He rejected offers from the U.S. Willi Hennig_sentence_58 Department of Agriculture in Washington, D.C. and an offer made by his friend Elmo Hardy, to become a Research Fellow at the University of Hawaii in Honolulu, citing as reasons that the education of his sons took priority for him, and that he needed to have the "cultural witnesses of the antique Greek-Roman Europe within ready access". Willi Hennig_sentence_59

He instead decided on a post at the State Museum of Natural History in Stuttgart, where he was given a department for phylogenetic research. Willi Hennig_sentence_60

In April 1963, he moved to Ludwigsburg-Pflugfelden for this position. Willi Hennig_sentence_61

The scientific collections of the museum had been provisorily kept in Ludwigsburg and remained here until their re-housing at the new site of the museum at Stuttgart's Löwentor, in 1985. Willi Hennig_sentence_62

Hennig's works in Stuttgart dealt almost exclusively with taxonomic revisions of Dipterans. Willi Hennig_sentence_63

For the Stuttgarter Beiträge zur Naturkunde, where he published the majority of his works, he completed 29 issues by the end of his life. Willi Hennig_sentence_64

Significant are the review articles published in Erwin Lindner's Flies of the Palaearctic Regions and the Handbuch der Zoologie. Willi Hennig_sentence_65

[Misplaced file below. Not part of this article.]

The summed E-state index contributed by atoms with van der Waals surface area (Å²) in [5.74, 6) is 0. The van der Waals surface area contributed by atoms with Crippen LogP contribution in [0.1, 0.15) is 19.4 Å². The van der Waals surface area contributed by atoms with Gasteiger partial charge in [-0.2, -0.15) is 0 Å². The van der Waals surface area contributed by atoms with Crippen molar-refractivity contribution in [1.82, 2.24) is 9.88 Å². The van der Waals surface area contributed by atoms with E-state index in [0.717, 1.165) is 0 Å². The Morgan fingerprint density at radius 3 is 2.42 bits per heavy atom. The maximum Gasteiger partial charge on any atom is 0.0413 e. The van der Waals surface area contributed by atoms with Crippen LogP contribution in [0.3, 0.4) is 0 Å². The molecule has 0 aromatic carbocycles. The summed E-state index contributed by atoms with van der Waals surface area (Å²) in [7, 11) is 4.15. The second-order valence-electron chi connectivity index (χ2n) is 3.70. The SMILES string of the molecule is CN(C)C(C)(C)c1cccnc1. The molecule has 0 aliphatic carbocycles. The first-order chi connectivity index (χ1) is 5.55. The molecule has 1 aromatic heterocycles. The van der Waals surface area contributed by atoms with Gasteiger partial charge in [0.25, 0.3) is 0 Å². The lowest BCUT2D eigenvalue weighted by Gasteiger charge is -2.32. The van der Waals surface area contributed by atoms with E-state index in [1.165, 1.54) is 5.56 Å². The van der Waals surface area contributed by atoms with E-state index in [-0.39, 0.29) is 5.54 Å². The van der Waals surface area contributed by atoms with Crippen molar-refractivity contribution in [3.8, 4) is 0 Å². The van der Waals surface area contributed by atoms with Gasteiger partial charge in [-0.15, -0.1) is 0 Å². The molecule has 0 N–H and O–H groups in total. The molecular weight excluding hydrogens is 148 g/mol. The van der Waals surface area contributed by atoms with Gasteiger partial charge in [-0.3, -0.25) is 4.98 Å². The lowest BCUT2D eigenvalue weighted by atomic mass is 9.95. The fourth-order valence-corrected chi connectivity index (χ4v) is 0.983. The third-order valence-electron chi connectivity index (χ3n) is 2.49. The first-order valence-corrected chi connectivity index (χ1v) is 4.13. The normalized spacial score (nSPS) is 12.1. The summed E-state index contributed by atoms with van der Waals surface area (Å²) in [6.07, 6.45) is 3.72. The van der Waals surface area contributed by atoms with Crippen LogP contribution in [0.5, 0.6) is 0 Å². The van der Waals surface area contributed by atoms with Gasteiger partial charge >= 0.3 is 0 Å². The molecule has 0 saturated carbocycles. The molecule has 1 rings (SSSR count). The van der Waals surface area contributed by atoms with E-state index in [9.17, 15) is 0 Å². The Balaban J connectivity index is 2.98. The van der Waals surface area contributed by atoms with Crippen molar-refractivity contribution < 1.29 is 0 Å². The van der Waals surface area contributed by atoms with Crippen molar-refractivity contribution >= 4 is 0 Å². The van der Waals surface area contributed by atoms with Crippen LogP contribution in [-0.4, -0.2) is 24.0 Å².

The cladistic methodology was also represented in several published works, foremost among them the article, Cladistic analysis or cladistic classification? Willi Hennig_sentence_66

A reply to Ernst Mayr (1974), intended as an internationally accessible reply to the criticism Ernst Mayr had made of Hennig's phylogenetic systematics. Willi Hennig_sentence_67

Willi Hennig only visited international institutions abroad twice, in spite of receiving many invitations for guest lectures. Willi Hennig_sentence_68

From September 1 to November 30, 1967, he worked at the Entomology Research Institute at Canada's Department of Agriculture in Ottawa and participated in the International Congress of Entomology in Canberra from August 22 to 30, 1972. Willi Hennig_sentence_69

With his wife, he also visited Bangkok, New Guinea (where much of Mayr's understanding of bird taxonomy originated) and Singapore on this latter trip. Willi Hennig_sentence_70

His stay in Canada was also used for visits to various entomological collections in museums of the US, including Cambridge, Chicago, Washington, D.C. and New York, always in the hope of finding further amber inclusions of Dipterans, that featured prominently in his research of the late 1960s and early 1970s. Willi Hennig_sentence_71